Malocclusion and orthodontic treatment need
Epidemiological data on malocclusion and orthodontic treatment need among Hong Kong children are scant. Relatively few surveys have been conducted since the 1960s but details of the available studies are shown in Table 5.7 8 10 11 32 33 The studies were heterogeneous in terms of criteria used to assess dentofacial anomalies that require orthodontic intervention and age of the sampled children. Comparison and description of estimates of orthodontic treatment are difficult.
 

Table 5. Malocclusion and orthodontic treatment need among Hong Kong children7 8 10 11 32 33
 
Earlier epidemiological studies of malocclusion and orthodontic treatment need among Hong Kong children suggested that dentofacial deformities requiring treatment intervention was ≤20%. More recent studies suggest orthodontic treatment need to be closer to 40%. It is estimated that about one third of children have a ‘definite’ orthodontic treatment need. A report by Allwright and Burndred32 provided the first published study of the prevalence of dentofacial anomalies requiring treatment intervention among Hong Kong children. Their study included 31% of the 6-11-year-old children who participated in the 1962 oral health survey6 and reported that 40.9% of the children exhibited certain dentofacial anomalies. The most common malocclusions were crowding (20.3%), maxillary overjet (14.5%), mandibular overjet (8.1%), overbite (6.9%), spacing (2.9%), and open bite (1.1%). The prevalence of handicapping dentofacial anomalies was higher among those aged 9 to 11 years (54.2%) than among those aged 6 to 8 years (36.4%).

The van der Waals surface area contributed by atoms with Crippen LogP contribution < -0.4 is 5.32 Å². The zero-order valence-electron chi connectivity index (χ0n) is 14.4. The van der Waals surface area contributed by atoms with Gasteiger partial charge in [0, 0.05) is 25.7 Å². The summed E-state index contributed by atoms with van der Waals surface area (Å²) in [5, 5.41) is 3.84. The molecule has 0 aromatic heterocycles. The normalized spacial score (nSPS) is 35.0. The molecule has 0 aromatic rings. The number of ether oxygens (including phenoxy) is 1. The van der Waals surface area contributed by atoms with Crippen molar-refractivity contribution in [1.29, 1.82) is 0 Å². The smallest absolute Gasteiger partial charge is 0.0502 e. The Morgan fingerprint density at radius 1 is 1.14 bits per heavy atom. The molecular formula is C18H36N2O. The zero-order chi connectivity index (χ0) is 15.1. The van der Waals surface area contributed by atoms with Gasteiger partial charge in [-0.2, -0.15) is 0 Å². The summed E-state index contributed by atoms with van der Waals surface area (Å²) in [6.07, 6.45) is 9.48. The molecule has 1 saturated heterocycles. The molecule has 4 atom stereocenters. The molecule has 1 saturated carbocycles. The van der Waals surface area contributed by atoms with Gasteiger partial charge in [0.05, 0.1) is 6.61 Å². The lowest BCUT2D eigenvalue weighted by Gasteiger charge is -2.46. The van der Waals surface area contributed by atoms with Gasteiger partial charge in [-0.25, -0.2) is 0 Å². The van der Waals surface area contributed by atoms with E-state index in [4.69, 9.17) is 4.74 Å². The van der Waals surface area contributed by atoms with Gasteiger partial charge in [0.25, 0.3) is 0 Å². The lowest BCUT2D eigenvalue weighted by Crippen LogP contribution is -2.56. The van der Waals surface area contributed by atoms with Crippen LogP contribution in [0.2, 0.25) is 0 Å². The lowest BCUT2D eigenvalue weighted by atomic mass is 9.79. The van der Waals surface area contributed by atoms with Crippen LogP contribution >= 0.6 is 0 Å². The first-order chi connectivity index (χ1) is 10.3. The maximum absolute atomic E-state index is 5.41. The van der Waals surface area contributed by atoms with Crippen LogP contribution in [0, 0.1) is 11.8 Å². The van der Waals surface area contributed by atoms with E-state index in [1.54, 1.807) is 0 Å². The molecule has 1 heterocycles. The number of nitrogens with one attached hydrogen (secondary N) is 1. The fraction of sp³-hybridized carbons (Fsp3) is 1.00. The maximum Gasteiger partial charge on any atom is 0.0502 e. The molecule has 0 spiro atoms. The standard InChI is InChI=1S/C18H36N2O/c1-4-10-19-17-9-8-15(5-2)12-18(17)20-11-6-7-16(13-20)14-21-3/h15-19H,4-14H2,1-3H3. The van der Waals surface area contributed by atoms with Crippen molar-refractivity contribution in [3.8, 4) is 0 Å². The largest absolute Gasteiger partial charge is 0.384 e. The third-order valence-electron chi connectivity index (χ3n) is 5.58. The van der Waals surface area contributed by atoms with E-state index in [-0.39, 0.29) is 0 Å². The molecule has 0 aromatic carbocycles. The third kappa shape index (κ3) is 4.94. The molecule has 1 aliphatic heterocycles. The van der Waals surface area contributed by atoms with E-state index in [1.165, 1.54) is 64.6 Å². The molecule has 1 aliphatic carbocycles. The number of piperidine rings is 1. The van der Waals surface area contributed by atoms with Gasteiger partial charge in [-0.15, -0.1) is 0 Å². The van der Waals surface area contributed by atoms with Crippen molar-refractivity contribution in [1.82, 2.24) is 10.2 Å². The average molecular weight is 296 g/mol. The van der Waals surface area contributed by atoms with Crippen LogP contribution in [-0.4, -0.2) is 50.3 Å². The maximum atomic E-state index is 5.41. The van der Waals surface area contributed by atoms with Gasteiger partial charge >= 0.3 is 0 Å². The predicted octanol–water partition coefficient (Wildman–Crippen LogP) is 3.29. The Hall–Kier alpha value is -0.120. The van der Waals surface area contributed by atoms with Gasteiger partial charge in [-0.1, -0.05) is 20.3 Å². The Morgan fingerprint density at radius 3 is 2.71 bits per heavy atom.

Wong7 reported that approximately one (20.6%) in five of 5-14-year-old children had dentofacial anomalies that required dental treatment. The most common dentofacial anomaly was crowding (17.6%), followed by maxillary overjet (9.5%), overbite (4.2%), mandibular overjet (2.7%), spacing (1.1%), and open bite (0.7%). The prevalence of anomalies was higher among those aged 9 to 15 years (28.2%) than among those aged 5 to 8 years (16.4%). The reduction in the prevalence estimates of malocclusion when compared with the 1960 study6 could be due to the participation of different examiners (orthodontists in 1960 study vs general dental practitioners in 1968 study) and the wider age range of children involved in the 1968 survey.7
 
In the 1980s, the reported prevalence of dentofacial anomalies that required treatment was 10% to 36%.8 10 11 The percentage of children with cleft palates and/or lip was approximately 0.2%, with a slightly higher proportion of children with cleft lip.8 11 The most common reported dentofacial anomalies that required treatment were crowding (3.3-18.5%), maxillary overjet (2.8-5.1%), cross-bite (2.4-7.5%), reverse overjet anomaly (1%), deep overbite (0.9-5.4%), and open bite (0.5-1.9%). The prevalence of dentofacial anomalies was higher among 9-11-year-old children (13-38%) compared with 6-8-year-old children (6.7-34%).8 11 Among all the reported studies, only Wang et al33 used DHC IOTN (Dental Health Component of the Index of Orthodontic Treatment Need)34 to assess treatment need. The prevalence of malocclusion was estimated to be 88% and over a third (37%) of the study sample were deemed to have a ‘definite’ orthodontic treatment need and 33% had a moderate need.
 
Discussion
The introduction of water fluoridation in the 1960s resulted in improvements in dental caries in Hong Kong. Prior to its implementation, nearly all children in the population had dental caries, with a high mean number of decayed, missing, or filled teeth because of tooth decay (mean dmft of 9.2 and DMFT of 4.4).5 The implementation of water fluoridation in the community led to a gradual decline in the caries experience and severity in children, as confirmed by the first three oral epidemiological studies in Hong Kong.5 6 7 The caries experience remained constant (plateaued) with approximately 50% of preschool children and 20% to 40% of schoolchildren since 1980s/1990s having a dental caries experience. This indicates that children in Hong Kong are benefiting from the continual effects of water fluoridation as well as exposure to fluoride from other sources, together with changing living conditions, lifestyles, and improved oral self-care habits in recent decades. The stable caries prevalence in recent years signifies that dental caries in children is controlled to a certain degree, but still remains prevalent, however.